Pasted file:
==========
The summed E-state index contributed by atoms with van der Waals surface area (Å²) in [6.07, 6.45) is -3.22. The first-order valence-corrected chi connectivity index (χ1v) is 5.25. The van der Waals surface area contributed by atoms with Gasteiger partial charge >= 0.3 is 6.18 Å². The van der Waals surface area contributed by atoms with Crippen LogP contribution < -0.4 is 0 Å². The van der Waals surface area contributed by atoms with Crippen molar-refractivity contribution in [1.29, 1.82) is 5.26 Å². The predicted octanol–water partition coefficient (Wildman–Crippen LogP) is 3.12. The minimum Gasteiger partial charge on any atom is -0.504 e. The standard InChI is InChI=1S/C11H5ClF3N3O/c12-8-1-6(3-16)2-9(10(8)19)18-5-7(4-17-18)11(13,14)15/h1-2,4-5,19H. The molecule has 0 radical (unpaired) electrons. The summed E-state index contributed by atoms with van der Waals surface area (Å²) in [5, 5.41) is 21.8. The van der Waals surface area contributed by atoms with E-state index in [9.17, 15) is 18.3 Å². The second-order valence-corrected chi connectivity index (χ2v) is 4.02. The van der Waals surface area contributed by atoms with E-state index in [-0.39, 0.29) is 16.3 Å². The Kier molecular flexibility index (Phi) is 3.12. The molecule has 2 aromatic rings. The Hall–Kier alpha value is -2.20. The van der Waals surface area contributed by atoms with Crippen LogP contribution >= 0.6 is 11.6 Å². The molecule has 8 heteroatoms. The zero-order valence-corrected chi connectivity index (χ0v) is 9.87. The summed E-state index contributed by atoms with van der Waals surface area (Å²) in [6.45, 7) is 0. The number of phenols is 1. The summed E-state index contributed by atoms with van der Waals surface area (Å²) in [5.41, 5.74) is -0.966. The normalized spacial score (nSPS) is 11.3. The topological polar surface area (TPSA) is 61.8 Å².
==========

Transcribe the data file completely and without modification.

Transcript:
The summed E-state index contributed by atoms with van der Waals surface area (Å²) in [6.07, 6.45) is -3.22. The first-order valence-corrected chi connectivity index (χ1v) is 5.25. The van der Waals surface area contributed by atoms with Gasteiger partial charge >= 0.3 is 6.18 Å². The van der Waals surface area contributed by atoms with Crippen LogP contribution < -0.4 is 0 Å². The van der Waals surface area contributed by atoms with Crippen molar-refractivity contribution in [1.29, 1.82) is 5.26 Å². The predicted octanol–water partition coefficient (Wildman–Crippen LogP) is 3.12. The minimum Gasteiger partial charge on any atom is -0.504 e. The standard InChI is InChI=1S/C11H5ClF3N3O/c12-8-1-6(3-16)2-9(10(8)19)18-5-7(4-17-18)11(13,14)15/h1-2,4-5,19H. The molecule has 0 radical (unpaired) electrons. The summed E-state index contributed by atoms with van der Waals surface area (Å²) in [5, 5.41) is 21.8. The van der Waals surface area contributed by atoms with E-state index in [9.17, 15) is 18.3 Å². The second-order valence-corrected chi connectivity index (χ2v) is 4.02. The van der Waals surface area contributed by atoms with E-state index in [-0.39, 0.29) is 16.3 Å². The Kier molecular flexibility index (Phi) is 3.12. The molecule has 2 aromatic rings. The Hall–Kier alpha value is -2.20. The van der Waals surface area contributed by atoms with Crippen LogP contribution >= 0.6 is 11.6 Å². The molecule has 8 heteroatoms. The zero-order valence-corrected chi connectivity index (χ0v) is 9.87. The summed E-state index contributed by atoms with van der Waals surface area (Å²) in [6.45, 7) is 0. The number of phenols is 1. The summed E-state index contributed by atoms with van der Waals surface area (Å²) in [5.41, 5.74) is -0.966. The normalized spacial score (nSPS) is 11.3. The topological polar surface area (TPSA) is 61.8 Å².